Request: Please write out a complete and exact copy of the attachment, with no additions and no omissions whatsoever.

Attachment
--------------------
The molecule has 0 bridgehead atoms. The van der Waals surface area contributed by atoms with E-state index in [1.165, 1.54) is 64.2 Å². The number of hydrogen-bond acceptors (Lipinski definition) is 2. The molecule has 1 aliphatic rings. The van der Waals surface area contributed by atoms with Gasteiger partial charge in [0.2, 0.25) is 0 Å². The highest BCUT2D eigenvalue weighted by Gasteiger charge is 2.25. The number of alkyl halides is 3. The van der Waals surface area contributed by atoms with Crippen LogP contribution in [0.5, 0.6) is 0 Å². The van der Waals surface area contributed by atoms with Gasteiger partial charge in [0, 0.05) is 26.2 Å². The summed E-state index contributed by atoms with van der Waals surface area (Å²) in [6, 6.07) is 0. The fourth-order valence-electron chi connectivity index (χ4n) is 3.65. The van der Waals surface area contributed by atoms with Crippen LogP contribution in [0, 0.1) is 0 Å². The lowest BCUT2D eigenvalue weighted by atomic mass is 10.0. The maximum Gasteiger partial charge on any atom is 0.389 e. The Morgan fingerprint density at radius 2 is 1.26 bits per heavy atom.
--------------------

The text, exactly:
The molecule has 0 bridgehead atoms. The van der Waals surface area contributed by atoms with E-state index in [1.165, 1.54) is 64.2 Å². The number of hydrogen-bond acceptors (Lipinski definition) is 2. The molecule has 1 aliphatic rings. The van der Waals surface area contributed by atoms with Gasteiger partial charge in [0.2, 0.25) is 0 Å². The highest BCUT2D eigenvalue weighted by Gasteiger charge is 2.25. The number of alkyl halides is 3. The van der Waals surface area contributed by atoms with Crippen LogP contribution in [0.5, 0.6) is 0 Å². The van der Waals surface area contributed by atoms with Gasteiger partial charge in [0, 0.05) is 26.2 Å². The summed E-state index contributed by atoms with van der Waals surface area (Å²) in [6, 6.07) is 0. The fourth-order valence-electron chi connectivity index (χ4n) is 3.65. The van der Waals surface area contributed by atoms with Crippen LogP contribution in [0, 0.1) is 0 Å². The lowest BCUT2D eigenvalue weighted by atomic mass is 10.0. The maximum Gasteiger partial charge on any atom is 0.389 e. The Morgan fingerprint density at radius 2 is 1.26 bits per heavy atom.